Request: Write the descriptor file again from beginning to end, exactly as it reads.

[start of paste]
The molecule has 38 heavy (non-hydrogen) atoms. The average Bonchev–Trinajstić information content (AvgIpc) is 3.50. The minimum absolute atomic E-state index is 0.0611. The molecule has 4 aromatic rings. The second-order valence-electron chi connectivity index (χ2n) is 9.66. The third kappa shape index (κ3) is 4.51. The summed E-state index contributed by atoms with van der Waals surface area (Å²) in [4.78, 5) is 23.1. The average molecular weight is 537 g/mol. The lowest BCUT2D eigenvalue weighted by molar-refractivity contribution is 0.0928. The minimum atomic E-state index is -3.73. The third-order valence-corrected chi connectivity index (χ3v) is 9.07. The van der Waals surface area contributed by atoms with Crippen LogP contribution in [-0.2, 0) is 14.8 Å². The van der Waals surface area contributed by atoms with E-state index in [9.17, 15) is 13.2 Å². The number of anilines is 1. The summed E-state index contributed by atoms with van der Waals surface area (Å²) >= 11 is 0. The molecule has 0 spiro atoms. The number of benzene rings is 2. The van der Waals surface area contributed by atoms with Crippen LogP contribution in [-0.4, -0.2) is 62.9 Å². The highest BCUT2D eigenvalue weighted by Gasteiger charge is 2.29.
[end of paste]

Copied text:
The molecule has 38 heavy (non-hydrogen) atoms. The average Bonchev–Trinajstić information content (AvgIpc) is 3.50. The minimum absolute atomic E-state index is 0.0611. The molecule has 4 aromatic rings. The second-order valence-electron chi connectivity index (χ2n) is 9.66. The third kappa shape index (κ3) is 4.51. The summed E-state index contributed by atoms with van der Waals surface area (Å²) in [4.78, 5) is 23.1. The average molecular weight is 537 g/mol. The lowest BCUT2D eigenvalue weighted by molar-refractivity contribution is 0.0928. The minimum atomic E-state index is -3.73. The third-order valence-corrected chi connectivity index (χ3v) is 9.07. The van der Waals surface area contributed by atoms with Crippen LogP contribution in [-0.2, 0) is 14.8 Å². The van der Waals surface area contributed by atoms with E-state index in [9.17, 15) is 13.2 Å². The number of anilines is 1. The summed E-state index contributed by atoms with van der Waals surface area (Å²) >= 11 is 0. The molecule has 0 spiro atoms. The number of benzene rings is 2. The van der Waals surface area contributed by atoms with Crippen LogP contribution in [-0.4, -0.2) is 62.9 Å². The highest BCUT2D eigenvalue weighted by Gasteiger charge is 2.29.